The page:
“Trump has endorsed the deal and said it must be signed,” the Afghan official said, explaining that when Secretary of State Mike Pompeo called Afghan leaders Tuesday, he said the peace talks “deadlock” had been broken.
Both officials spoke on condition of anonymity as they were not authorized to speak to the media.
For months, U.S. negotiators have demanded a reduction in violence from the Taliban before formal talks could resume. Taliban negotiators presented a violence reduction proposal in January that would have ceased attacks in cities and highways. But it was unclear how long it would last and if it would apply to the Afghan military as well as U.S. military personnel.
After weeks of back and forth, U.S. and Taliban negotiators have reached an agreement on how exactly violence will be reduced and for how long, according to the Afghan official. People knowledgeable about the negotiations said the reduction would probably be seven to 10 days.
The State Department, in a statement late Tuesday, said “U.S. talks with the Taliban in Doha continue around the specifics of a reduction in violence.”
Pompeo told Afghan President Ashraf Ghani and Chief Executive Abdullah in separate phone calls Tuesday that “notable progress” had been made in the peace talks, the Afghan leaders later said on Twitter.
Afghan officials have previously said a nationwide ceasefire is a precondition to talks with the Taliban, but both Ghani and Abdullah expressed optimism about a potential “reduction in violence.” Abdulllah said the “progress in current talks could lead to an agreement that would pave the way for intra-Afghan talks leading to a durable peace.”
The temporary reduction in violence, which an Afghan official said is tentatively to be announced by Pompeo and Ghani after a meeting this weekend in Munich, is intended as an expression of good faith on the part of the Taliban. Assuming the designated period is successfully completed, a more formal U.S.-Taliban agreement is to be signed within days. The agreement would include the start of direct talks between the Taliban and the Afghan government next month, and the beginning of a U.S. troop withdrawal.
One person knowledgeable about the negotiations cautioned that it remains unclear what the status of any signed U.S.-Taliban agreement would be if violence resumed after the agreed reduction period, or if promised talks between the militants and the Afghan government did not succeed or even begin. This person spoke on the condition of anonymity about the closed-door negotiations.
In September, U.S. negotiator Zalmay Khalilzad announced that a tentative deal had been reached with the Taliban. Trump then said he planned to bring Taliban leaders to Camp David to sign it, but he called off the meeting — which the Taliban later said it had not agreed to — as well as further talks, after the militants took credit for an attack in Kabul that killed an American soldier.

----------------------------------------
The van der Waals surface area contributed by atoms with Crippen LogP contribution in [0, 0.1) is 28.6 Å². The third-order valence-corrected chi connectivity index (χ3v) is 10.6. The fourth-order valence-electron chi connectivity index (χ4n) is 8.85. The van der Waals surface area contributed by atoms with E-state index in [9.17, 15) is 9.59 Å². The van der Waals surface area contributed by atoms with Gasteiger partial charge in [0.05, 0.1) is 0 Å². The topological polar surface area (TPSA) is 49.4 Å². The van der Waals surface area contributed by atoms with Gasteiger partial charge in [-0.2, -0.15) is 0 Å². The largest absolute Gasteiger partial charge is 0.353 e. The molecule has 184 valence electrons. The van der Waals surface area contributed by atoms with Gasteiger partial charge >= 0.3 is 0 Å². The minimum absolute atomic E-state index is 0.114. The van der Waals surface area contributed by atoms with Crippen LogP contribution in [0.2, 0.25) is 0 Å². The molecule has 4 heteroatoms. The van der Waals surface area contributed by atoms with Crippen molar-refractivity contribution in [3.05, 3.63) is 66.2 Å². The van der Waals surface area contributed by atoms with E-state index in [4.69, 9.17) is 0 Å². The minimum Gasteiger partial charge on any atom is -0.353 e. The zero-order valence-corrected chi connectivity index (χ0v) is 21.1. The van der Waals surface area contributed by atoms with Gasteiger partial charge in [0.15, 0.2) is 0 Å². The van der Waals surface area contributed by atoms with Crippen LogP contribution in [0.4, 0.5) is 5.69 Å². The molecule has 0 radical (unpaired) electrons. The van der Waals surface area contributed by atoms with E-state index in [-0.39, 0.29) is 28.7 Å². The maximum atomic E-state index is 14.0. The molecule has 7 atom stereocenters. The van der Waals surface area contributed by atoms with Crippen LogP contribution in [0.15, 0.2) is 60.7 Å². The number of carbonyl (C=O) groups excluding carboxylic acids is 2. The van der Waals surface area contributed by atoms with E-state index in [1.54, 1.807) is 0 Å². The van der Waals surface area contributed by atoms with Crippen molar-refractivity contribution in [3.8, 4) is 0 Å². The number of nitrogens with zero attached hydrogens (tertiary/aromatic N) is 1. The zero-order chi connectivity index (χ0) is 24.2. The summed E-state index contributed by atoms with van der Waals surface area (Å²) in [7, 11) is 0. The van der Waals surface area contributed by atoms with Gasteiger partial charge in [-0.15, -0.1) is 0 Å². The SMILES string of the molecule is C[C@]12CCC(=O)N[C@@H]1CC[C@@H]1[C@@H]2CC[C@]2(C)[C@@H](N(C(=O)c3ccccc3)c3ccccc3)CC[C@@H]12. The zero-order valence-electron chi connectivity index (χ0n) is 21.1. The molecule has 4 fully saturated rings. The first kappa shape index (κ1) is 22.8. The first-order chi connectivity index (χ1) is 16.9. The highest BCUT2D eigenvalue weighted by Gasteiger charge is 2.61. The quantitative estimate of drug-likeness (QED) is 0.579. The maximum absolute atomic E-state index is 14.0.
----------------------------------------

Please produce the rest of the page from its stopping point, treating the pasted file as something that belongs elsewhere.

The draft agreed to at the time included Taliban cooperation in fighting against terrorist groups in Afghanistan, such as the Islamic State, as well as U.S. withdrawal and inter-Afghan talks, with a nationwide cease-fire at the top of the agenda. Trump announced in November that the talks had restarted, but progress was reported to be limited until recently.
Khalilzad met with Ghani in Kabul on Saturday to brief him on recent discussions with the militants and meetings with Pakistani officials, Ghani’s office said.
“We are waiting for a clear answer from the Taliban for a cease-fire or lasting reduction in violence based on a working mechanism which is acceptable to the people of Afghanistan and the U.S. government,” his office said.
In last week’s State of the Union address, Trump said that “the determination and valor of our warfighters has allowed us to make tremendous progress,” although U.S. government reports have indicated that the number of Taliban attacks during the last quarter of 2019 were the highest in nearly a decade.
But Trump, who has promised to stop the country’s “endless wars,” said that “peace talks are now underway” and “we are working to finally end America’s longest war and bring our troops back home.”
Tentative terms for a new U.S.-Taliban agreement are said to be nearly identical to the one in September. It was unclear, however, whether any initial withdrawal would reduce the U.S. force from about 12,000 to the 8,600 already planned without any deal or even lower.
The composition of an Afghan government negotiating team — one of the sticking points of the earlier agreement — also remains uncertain. Afghan officials announced in December that Ghani had won reelection with just over 50 percent in a nationwide September vote, avoiding a second round of voting.
But Abdullah, his estranged governing partner and main opponent, challenged the results.
George reported from Islamabad. Sayed Salahuddin and Sharif Hassan in Kabul contributed to this report.